Gabelle Tax Analysis: New guidance on the treatment of dividends

On 21 November HMRC published new guidance on the treatment of dividends received by UK companies from companies registered in an overseas territory, and in particular looking at what types of payment constitute dividends.

In most cases distributions received by UK companies are exempt from corporation tax. This applies so long as, where the recipient is a small company, the paying company is resident in a “qualifying territory” (which is defined in CTA 2009, s 931A) or where the recipient is not small, it falls within a number of exempt classes (set out in ss 931E to 931Q).

If a dividend does not fall within any of these exemptions, it will be subject to corporation tax, subject to a credit for foreign tax deducted.

The definition of distribution is set out in CTA 2010, s 1000(1), and includes:

  • Any dividend, including a capital dividend (which simply means a dividend paid out of capital profits) (s 1000(1)A), and
  • Any other distribution out of the assets of the company made in respect of shares, except to the extent that the distribution represents a repayment of capital on the shares or is equal to any new consideration received by the company (s 1000(1)B).

Capital on the shares will usually include nominal share capital plus share premium or anything that is broadly equivalent in the foreign jurisdiction. If a share premium account in the foreign jurisdiction is a distributable reserve, any payment out if it is treated as a distribution for UK corporation tax purposes.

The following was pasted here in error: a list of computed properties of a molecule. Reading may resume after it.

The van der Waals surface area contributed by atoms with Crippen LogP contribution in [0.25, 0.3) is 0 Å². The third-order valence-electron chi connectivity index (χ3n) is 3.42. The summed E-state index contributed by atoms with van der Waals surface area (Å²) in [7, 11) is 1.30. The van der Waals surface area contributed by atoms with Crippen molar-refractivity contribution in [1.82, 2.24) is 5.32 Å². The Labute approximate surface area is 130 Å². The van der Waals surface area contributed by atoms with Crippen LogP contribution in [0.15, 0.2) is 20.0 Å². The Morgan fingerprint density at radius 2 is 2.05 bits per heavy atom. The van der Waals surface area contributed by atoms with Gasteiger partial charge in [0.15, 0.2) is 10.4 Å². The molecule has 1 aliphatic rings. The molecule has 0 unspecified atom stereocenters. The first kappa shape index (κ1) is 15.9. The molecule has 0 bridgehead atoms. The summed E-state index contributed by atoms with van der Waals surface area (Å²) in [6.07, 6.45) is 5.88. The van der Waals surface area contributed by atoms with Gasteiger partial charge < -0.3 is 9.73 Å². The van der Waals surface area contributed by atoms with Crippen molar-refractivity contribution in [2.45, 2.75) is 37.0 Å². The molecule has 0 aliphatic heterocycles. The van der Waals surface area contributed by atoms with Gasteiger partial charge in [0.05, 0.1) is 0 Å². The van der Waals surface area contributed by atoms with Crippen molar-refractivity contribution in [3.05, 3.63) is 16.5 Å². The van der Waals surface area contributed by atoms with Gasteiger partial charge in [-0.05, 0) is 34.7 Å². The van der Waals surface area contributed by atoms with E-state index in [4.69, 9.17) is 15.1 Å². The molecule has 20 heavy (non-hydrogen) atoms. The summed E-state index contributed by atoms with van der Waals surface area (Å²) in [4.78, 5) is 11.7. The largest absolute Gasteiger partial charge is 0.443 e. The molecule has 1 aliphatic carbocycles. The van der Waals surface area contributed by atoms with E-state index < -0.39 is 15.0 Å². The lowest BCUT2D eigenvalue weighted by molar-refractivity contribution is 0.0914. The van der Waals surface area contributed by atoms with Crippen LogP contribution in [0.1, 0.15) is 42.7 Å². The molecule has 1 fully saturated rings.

Where there is a payment out of a reserve created on a repayment or repurchase of share capital, this is treated as a distribution. This is because the reserve would have been created out of distributable profits, and the original repayment or repurchase would, in most cases, have been treated as a capital gains transaction.

Payments to individuals following share capital reduction

HMRC have also produced guidance on the treatment of payments out of a reserve created following a repayment of share capital or share premium, which may have been created in accordance with The Companies (Reduction of Share Capital) Order 2008. Where there is a payment out of this reserve it will be treated as a distribution under s 1000(1)B.

What to look out for

Whenever a company makes a payment to its shareholders that is not a straightforward payment out of profit and loss account reserves that are available for distribution, the nature of that payment needs to be ascertained to ensure that the correct treatment is applied.

When a UK company receives a dividend from an overseas company the first issue to consider is whether it falls within one of the exemptions. If it does not, the dividend is likely to be taxable, in which case the level of tax credit should be ascertained.

Paul Howard is a Director at Gabelle LLP. He can be contacted at paul.howard@gabelletax.com or via TaxDesk on 0845 4900 509.